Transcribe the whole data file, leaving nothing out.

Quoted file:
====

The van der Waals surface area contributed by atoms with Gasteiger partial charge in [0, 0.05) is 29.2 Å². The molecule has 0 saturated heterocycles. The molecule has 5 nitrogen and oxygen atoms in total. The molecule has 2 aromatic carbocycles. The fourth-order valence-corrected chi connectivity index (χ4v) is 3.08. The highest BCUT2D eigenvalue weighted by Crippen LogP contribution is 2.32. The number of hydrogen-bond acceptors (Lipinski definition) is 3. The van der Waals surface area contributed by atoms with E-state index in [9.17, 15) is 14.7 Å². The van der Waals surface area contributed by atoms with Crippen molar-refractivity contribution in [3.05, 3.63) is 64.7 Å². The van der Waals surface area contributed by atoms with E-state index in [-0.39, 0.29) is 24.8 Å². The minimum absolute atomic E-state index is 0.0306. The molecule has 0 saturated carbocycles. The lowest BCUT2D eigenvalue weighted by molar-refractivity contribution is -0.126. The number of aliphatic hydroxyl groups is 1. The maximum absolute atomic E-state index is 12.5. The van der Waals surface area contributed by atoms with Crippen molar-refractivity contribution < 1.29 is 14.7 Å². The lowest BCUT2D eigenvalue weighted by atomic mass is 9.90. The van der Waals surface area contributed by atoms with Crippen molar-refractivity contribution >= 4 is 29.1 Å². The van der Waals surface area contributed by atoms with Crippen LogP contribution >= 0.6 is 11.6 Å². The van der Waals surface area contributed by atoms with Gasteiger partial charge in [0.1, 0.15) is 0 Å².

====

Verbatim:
The van der Waals surface area contributed by atoms with Gasteiger partial charge in [0, 0.05) is 29.2 Å². The molecule has 0 saturated heterocycles. The molecule has 5 nitrogen and oxygen atoms in total. The molecule has 2 aromatic carbocycles. The fourth-order valence-corrected chi connectivity index (χ4v) is 3.08. The highest BCUT2D eigenvalue weighted by Crippen LogP contribution is 2.32. The number of hydrogen-bond acceptors (Lipinski definition) is 3. The van der Waals surface area contributed by atoms with E-state index in [9.17, 15) is 14.7 Å². The van der Waals surface area contributed by atoms with Crippen molar-refractivity contribution in [3.05, 3.63) is 64.7 Å². The van der Waals surface area contributed by atoms with E-state index in [-0.39, 0.29) is 24.8 Å². The minimum absolute atomic E-state index is 0.0306. The molecule has 0 saturated carbocycles. The lowest BCUT2D eigenvalue weighted by molar-refractivity contribution is -0.126. The number of aliphatic hydroxyl groups is 1. The maximum absolute atomic E-state index is 12.5. The van der Waals surface area contributed by atoms with Crippen molar-refractivity contribution < 1.29 is 14.7 Å². The lowest BCUT2D eigenvalue weighted by atomic mass is 9.90. The van der Waals surface area contributed by atoms with Crippen molar-refractivity contribution >= 4 is 29.1 Å². The van der Waals surface area contributed by atoms with Crippen LogP contribution >= 0.6 is 11.6 Å². The van der Waals surface area contributed by atoms with Gasteiger partial charge in [0.1, 0.15) is 0 Å².